Last edited by Leliel; 12-11-2018, 01:03 AM.



  • #2
    This is awesome. Great job!

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    • #3
      A lot of major splats work well in assymetric warfare. Heck, werewolves already rely on such tactics to fulfil their 'divine' heritage ; the Wolf Must Hunt.
      Mages, as always, truly shine with prep time and investigation, making them powerhouses for scouted sites. Improvised magic is useful when stuff goes south and every supernatural member of the unit avoids contributing to Paradox...


      Sorry, brain just told me that Zero Company, if modelled mechanically at all, should be a group of Sworn/False ala the Contagion Chronicle. The fact they have an ongoing mandate doesn't mean they don't also do their other duties, rather when the US government noticed it became their job.


      Thoughts ripple out, birthing others

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      • #4
        Originally posted by FallenEco View Post
        A lot of major splats work well in assymetric warfare. Heck, werewolves already rely on such tactics to fulfil their 'divine' heritage ; the Wolf Must Hunt.
        Mages, as always, truly shine with prep time and investigation, making them powerhouses for scouted sites. Improvised magic is useful when stuff goes south and every supernatural member of the unit avoids contributing to Paradox...


        Sorry, brain just told me that Zero Company, if modelled mechanically at all, should be a group of Sworn/False ala the Contagion Chronicle. The fact they have an ongoing mandate doesn't mean they don't also do their other duties, rather when the US government noticed it became their job.

        Indeed. The problem with Uratha is getting them to listen to a civilian top brass. They're more warriors than soldiers; more capable of independent action and tactics, but not as good with maintaining discipline or respecting a larger plan when their squad/pack is put in danger. As far as black ops go, especially surgical strikes? Wonders.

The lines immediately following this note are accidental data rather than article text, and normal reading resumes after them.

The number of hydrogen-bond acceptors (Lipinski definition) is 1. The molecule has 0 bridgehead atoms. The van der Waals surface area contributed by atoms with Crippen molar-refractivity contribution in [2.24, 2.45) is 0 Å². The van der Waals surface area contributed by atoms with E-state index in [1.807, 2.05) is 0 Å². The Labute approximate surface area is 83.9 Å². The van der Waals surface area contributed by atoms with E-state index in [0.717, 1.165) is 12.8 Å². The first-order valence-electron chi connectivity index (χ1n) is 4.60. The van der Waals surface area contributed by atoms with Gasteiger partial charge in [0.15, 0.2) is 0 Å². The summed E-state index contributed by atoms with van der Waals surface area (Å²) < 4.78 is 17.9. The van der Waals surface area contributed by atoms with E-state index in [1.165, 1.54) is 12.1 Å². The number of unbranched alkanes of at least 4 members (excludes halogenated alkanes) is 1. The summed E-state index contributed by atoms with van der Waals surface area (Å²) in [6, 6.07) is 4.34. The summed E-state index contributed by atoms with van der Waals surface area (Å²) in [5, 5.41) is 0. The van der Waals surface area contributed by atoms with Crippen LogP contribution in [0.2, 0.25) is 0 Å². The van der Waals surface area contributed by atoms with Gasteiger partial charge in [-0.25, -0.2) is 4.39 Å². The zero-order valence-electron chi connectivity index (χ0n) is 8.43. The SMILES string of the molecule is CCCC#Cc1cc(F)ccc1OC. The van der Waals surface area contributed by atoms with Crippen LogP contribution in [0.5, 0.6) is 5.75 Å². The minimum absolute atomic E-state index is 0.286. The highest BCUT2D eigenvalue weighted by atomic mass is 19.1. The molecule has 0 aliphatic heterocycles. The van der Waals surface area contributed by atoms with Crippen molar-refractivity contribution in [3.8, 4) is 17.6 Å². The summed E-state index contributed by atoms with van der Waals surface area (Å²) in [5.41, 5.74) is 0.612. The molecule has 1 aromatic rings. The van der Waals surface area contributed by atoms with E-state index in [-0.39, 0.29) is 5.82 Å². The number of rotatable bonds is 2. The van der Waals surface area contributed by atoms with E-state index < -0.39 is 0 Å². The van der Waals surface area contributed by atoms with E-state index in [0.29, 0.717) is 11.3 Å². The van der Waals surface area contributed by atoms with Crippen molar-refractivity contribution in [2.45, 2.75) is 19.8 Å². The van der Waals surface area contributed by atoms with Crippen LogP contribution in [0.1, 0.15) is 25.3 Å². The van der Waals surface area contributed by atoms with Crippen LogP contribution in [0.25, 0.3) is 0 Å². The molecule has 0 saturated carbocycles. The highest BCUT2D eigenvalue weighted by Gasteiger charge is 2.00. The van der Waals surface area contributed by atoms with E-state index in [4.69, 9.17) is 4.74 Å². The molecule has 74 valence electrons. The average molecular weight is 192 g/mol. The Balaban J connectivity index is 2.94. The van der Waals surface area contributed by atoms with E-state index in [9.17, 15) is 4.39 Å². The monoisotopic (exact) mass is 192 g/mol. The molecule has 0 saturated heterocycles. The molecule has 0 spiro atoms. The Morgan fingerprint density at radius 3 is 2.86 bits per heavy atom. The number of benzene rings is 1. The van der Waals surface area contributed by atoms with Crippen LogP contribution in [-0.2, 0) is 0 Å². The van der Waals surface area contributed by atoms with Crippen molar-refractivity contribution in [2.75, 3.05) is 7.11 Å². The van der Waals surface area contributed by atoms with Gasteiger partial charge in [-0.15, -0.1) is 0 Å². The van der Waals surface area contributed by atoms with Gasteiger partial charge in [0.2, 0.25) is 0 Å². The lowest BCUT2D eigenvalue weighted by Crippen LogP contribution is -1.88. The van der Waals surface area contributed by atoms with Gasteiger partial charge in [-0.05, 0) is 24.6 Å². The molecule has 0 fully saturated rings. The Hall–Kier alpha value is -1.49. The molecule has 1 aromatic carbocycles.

We might want to wait for rules for them to come out first. I think we haven't gotten a good Vector type for a military organization yet. Fervor maybe, but that seems tied into faith and recruitment given the Jeremiad. Zero Company is about war.


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        • #5
          Originally posted by Leliel View Post


          Indeed. The problem with Uratha is getting them to listen to a civilian top brass. They're more warriors than soldiers; more capable of independent action and tactics, but not as good with maintaining discipline or respecting a larger plan when their squad/pack is put in danger. As far as black ops go, especially surgical strikes? Wonders.

          We might want to wait for rules for them to come out first. I think we haven't gotten a good Vector type for a military organization yet. Fervor maybe, but that seems tied into faith and recruitment given the Jeremiad. Zero Company is about war.

          You could always do a lodge for the Uratha already have a cop based lodge called the lodge of shields I wouldn't be shocked if Zero company supernaturals made there own bloodlines, Lodges, or Legacies

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          • #6
            what is Zero company?

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            • #7
              It's a division of American military that supernatural soldiers get transferred to. It's been described in the "Dogs of War" supplement.


              ~

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              • #8
                Do other countries have there own Company zero?

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                • #9
                  so does taskforce VALKERIE know anything of this military group?

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                  • #10
                    Originally posted by Primordial newcomer View Post
                    so does taskforce VALKERIE know anything of this military group?
                    I think that's something to leave ambiguous. It's happened enough in history that one part of the government doesn't know about another part (see: No Such Agency).


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                    • #11
                      I ran a Hunter campaign centered around VALKYRIE where one member was an ex "handler" from Company Zero

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                      • #12
                        Considering hunters may have a problem with it, it doesn't seem like letting them get involved with Company Zero in the first place would be a good idea.